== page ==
Republicans have struggled since the presidential campaign to portray Biden, a classic Washington Democratic centrist for 50 years, as some kind of raging socialist who wants to bring down US society.
As a White, elderly man, Biden is a difficult target for Trump-loving conservatives, who like to portray racially diverse Democrats as a threat to what they see as Anglo-Saxon cultural traditions.
And the radicalization in America politics currently is not in the Oval Office but in a Republican base awash in conspiracy theories, which believes Trump’s lies of election fraud and has all but given up on US democracy.
Progressives endorse Biden’s first 100 days
The breadth of Biden’s ambition has been disguised by the moderation of his character. He appears to feel no need to dominate the nation’s psyche — a sharp departure from the antics of Trump, who built a presidency in the image of his volcanic temperament.
While Biden’s detailed plan to tilt the economy back in the direction of less well-off Americans has struck many in Washington as a surprise, it perhaps should not have: It was a constant theme in his campaign. He has scripted an entire political career with fables of his own blue-collar origins as an effort to lift up working- and middle-class Americans.
But Biden has also taken care to guard against being seen as more extreme than the centrist bloc of voters he courted last year.
He effectively stalled on demands by liberals to expand the size of the Supreme Court by punting to a nonbinding presidential commission. And he has made no secret of his distaste for dismantling the 60-vote Senate filibuster, although it’s hard to see how he can pass his most audacious plans without doing so.
Where Biden differs from FDR
The size of Biden’s bills, however, is startling.
The Covid rescue plan cost $1.9 trillion. His infrastructure plan — which provides billions for items such as home health care, as well as creaking roads and bridges — comes in at about $2.2 trillion. And an American Family Plan, which he will highlight in his address on Wednesday evening, is valued at $1.8 trillion.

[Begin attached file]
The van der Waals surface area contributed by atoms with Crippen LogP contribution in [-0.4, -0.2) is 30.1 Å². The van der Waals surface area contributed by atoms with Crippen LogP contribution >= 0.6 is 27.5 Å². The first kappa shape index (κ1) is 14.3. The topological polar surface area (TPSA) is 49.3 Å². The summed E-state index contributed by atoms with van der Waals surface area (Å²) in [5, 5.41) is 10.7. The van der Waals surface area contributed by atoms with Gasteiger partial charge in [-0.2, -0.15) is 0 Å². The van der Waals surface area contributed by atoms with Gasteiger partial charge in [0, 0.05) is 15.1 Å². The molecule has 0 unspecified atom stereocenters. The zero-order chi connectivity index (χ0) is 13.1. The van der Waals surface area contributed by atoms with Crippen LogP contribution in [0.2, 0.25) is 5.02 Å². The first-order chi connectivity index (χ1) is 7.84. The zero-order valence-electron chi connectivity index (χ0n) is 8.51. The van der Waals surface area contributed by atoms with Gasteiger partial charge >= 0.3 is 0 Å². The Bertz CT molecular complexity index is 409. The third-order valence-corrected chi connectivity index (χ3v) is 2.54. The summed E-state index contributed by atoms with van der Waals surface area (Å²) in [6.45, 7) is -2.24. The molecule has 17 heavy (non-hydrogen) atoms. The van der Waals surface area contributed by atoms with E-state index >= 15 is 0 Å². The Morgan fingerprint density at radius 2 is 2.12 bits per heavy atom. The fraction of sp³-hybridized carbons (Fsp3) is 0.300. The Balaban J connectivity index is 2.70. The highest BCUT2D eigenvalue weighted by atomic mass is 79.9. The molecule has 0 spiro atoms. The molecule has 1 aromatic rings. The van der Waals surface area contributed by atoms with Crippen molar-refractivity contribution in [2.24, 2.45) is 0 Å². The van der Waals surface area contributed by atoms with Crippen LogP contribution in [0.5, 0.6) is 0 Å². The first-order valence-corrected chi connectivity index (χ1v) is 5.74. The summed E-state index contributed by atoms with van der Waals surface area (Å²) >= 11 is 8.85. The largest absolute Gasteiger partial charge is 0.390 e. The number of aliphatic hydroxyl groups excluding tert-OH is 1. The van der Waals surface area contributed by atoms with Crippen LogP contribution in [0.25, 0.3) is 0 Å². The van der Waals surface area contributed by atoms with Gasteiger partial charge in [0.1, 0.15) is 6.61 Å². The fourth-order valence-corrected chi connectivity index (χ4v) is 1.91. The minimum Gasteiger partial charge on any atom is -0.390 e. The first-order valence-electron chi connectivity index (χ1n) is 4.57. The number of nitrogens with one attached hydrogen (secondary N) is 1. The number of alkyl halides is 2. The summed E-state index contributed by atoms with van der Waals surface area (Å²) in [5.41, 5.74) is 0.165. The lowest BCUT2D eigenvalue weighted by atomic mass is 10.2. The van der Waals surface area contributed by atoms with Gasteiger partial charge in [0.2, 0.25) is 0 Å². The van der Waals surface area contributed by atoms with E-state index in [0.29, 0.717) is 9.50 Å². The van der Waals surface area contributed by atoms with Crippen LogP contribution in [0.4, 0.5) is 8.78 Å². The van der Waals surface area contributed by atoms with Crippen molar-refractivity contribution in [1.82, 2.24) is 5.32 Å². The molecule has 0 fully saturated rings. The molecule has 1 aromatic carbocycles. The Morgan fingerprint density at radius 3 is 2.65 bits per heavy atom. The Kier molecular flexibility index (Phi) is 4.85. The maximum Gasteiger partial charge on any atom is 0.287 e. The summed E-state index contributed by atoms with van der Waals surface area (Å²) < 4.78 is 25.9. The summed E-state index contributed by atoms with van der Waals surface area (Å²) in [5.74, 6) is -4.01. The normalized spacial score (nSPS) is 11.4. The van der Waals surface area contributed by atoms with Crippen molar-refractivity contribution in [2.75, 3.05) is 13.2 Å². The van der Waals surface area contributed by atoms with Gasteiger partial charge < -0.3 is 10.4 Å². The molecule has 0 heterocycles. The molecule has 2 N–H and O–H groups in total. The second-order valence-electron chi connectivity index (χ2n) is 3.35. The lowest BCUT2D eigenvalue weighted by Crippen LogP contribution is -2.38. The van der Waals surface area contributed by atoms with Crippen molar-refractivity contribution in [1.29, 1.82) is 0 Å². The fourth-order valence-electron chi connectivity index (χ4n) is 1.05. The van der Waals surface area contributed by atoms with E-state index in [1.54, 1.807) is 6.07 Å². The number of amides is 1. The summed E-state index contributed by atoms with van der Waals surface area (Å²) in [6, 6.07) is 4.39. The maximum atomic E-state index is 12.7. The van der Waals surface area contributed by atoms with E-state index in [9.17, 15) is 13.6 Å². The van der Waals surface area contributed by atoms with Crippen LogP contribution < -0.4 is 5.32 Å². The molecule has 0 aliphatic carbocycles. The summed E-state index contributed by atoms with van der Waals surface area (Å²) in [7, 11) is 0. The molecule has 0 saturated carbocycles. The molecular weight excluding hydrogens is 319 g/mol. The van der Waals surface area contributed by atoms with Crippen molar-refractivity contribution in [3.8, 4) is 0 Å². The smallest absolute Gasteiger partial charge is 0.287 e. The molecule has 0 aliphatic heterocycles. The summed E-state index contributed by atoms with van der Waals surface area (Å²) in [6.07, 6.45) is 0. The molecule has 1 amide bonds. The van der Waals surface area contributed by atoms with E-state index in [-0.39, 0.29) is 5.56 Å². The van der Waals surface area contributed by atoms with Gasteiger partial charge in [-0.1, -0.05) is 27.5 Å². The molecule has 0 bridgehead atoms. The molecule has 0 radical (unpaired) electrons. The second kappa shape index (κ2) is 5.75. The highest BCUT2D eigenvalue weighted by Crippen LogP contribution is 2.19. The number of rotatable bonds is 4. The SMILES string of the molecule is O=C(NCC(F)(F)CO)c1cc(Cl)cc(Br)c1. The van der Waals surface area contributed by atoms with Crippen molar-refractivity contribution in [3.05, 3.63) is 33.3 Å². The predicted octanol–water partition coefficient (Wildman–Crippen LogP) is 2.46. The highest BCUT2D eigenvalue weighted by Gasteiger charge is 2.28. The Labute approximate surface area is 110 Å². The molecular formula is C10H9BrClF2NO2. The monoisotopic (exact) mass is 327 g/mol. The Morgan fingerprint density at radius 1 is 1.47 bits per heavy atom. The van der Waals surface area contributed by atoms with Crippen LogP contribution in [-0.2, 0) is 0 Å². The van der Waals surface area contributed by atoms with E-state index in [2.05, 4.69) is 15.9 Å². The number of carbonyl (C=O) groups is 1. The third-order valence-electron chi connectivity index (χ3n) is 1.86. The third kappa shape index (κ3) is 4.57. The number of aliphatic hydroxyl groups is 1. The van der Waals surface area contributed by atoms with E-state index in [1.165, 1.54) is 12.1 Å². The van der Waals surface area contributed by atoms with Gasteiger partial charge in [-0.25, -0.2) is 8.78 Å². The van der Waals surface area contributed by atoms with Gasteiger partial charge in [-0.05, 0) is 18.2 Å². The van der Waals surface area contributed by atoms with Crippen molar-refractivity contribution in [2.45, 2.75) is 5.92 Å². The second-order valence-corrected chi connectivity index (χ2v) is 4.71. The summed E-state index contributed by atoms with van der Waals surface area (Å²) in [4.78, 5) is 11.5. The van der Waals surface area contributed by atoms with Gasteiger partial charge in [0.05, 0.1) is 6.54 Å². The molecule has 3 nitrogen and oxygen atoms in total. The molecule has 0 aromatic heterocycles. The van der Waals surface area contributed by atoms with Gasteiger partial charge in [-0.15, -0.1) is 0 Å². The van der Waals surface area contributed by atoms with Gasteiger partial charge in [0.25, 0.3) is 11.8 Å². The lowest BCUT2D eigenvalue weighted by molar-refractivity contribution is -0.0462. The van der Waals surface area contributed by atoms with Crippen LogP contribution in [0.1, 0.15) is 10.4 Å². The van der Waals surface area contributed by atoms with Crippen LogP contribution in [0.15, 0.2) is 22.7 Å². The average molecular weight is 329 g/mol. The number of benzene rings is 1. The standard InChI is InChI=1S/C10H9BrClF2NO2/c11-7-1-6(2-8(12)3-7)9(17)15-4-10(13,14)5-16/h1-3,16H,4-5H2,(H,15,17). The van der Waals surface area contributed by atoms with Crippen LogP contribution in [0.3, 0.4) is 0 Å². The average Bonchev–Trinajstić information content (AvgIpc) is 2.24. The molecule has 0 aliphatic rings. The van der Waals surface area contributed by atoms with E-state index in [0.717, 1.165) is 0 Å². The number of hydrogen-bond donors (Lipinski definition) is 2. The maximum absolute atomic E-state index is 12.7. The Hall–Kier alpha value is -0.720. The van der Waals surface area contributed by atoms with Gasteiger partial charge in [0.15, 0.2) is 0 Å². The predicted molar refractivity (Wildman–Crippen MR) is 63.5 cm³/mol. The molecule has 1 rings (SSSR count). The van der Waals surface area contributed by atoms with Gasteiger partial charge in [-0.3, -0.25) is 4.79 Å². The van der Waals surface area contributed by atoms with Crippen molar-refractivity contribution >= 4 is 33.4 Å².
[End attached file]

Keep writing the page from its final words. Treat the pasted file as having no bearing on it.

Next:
For one issue, child care, Biden has already pledged billions of dollars in his infrastructure plan and the Covid relief package. He is expected to include new child care funding, universal pre-K, expanded tax credits, and paid family and medical leave in the family plan. He is seeking $400 billion for home care of elderly and infirm Americans, funding that would not normally be expected to be included in an infrastructure bill.
The President has prepared the ground for such largesse by presenting himself as a fixer who is using government to return the country to a semblance of normal life.
Now he’s implicitly arguing that it is time to turn the same methodology to fix other problems, siding with FDR — who Reagan admired as a young man but ended up repudiating with his sharp turn to the right.
This is where Biden is often compared to Roosevelt, who took office at a time of deep crisis and then went on to remodel the US economy and social safety net. Biden, however, doesn’t have FDR’s massive majorities in Congress.
“The message is one of very brisk activism on the part of the President to address the crisis at hand, which of course is what Roosevelt did as well,” said Ellen Fitzpatrick, a professor of history at the University of New Hampshire.
“I think the level of activism on Biden’s part is very, very notable. His ambition is great. His success may be more doubtful. But I think this shift in tone is itself important.”